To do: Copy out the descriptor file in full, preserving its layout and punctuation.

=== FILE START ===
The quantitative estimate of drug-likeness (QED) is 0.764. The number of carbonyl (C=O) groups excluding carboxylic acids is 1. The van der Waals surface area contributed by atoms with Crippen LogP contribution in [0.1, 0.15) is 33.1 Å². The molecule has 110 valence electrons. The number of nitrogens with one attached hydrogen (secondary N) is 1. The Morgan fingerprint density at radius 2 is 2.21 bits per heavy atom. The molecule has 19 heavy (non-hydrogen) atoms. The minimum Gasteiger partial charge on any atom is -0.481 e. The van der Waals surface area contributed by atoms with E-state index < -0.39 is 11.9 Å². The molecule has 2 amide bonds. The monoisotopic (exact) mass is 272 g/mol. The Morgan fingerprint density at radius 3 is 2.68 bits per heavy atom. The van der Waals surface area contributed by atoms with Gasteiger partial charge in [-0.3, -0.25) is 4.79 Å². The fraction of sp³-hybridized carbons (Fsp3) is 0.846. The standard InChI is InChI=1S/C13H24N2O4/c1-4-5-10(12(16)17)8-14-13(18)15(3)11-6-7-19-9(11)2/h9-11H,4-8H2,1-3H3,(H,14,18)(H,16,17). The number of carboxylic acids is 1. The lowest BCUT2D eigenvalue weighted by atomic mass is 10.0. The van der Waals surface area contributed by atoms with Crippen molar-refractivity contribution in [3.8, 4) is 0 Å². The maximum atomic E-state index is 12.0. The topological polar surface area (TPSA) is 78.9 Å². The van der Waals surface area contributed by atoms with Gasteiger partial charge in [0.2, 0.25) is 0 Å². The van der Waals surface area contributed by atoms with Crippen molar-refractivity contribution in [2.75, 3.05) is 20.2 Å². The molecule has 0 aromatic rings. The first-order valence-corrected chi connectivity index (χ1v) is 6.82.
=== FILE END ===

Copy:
The quantitative estimate of drug-likeness (QED) is 0.764. The number of carbonyl (C=O) groups excluding carboxylic acids is 1. The van der Waals surface area contributed by atoms with Crippen LogP contribution in [0.1, 0.15) is 33.1 Å². The molecule has 110 valence electrons. The number of nitrogens with one attached hydrogen (secondary N) is 1. The Morgan fingerprint density at radius 2 is 2.21 bits per heavy atom. The molecule has 19 heavy (non-hydrogen) atoms. The minimum Gasteiger partial charge on any atom is -0.481 e. The van der Waals surface area contributed by atoms with E-state index < -0.39 is 11.9 Å². The molecule has 2 amide bonds. The monoisotopic (exact) mass is 272 g/mol. The Morgan fingerprint density at radius 3 is 2.68 bits per heavy atom. The van der Waals surface area contributed by atoms with Gasteiger partial charge in [-0.3, -0.25) is 4.79 Å². The fraction of sp³-hybridized carbons (Fsp3) is 0.846. The standard InChI is InChI=1S/C13H24N2O4/c1-4-5-10(12(16)17)8-14-13(18)15(3)11-6-7-19-9(11)2/h9-11H,4-8H2,1-3H3,(H,14,18)(H,16,17). The number of carboxylic acids is 1. The lowest BCUT2D eigenvalue weighted by atomic mass is 10.0. The van der Waals surface area contributed by atoms with Crippen molar-refractivity contribution in [3.8, 4) is 0 Å². The maximum atomic E-state index is 12.0. The topological polar surface area (TPSA) is 78.9 Å². The van der Waals surface area contributed by atoms with Gasteiger partial charge in [0.2, 0.25) is 0 Å². The van der Waals surface area contributed by atoms with Crippen molar-refractivity contribution in [2.75, 3.05) is 20.2 Å². The molecule has 0 aromatic rings. The first-order valence-corrected chi connectivity index (χ1v) is 6.82.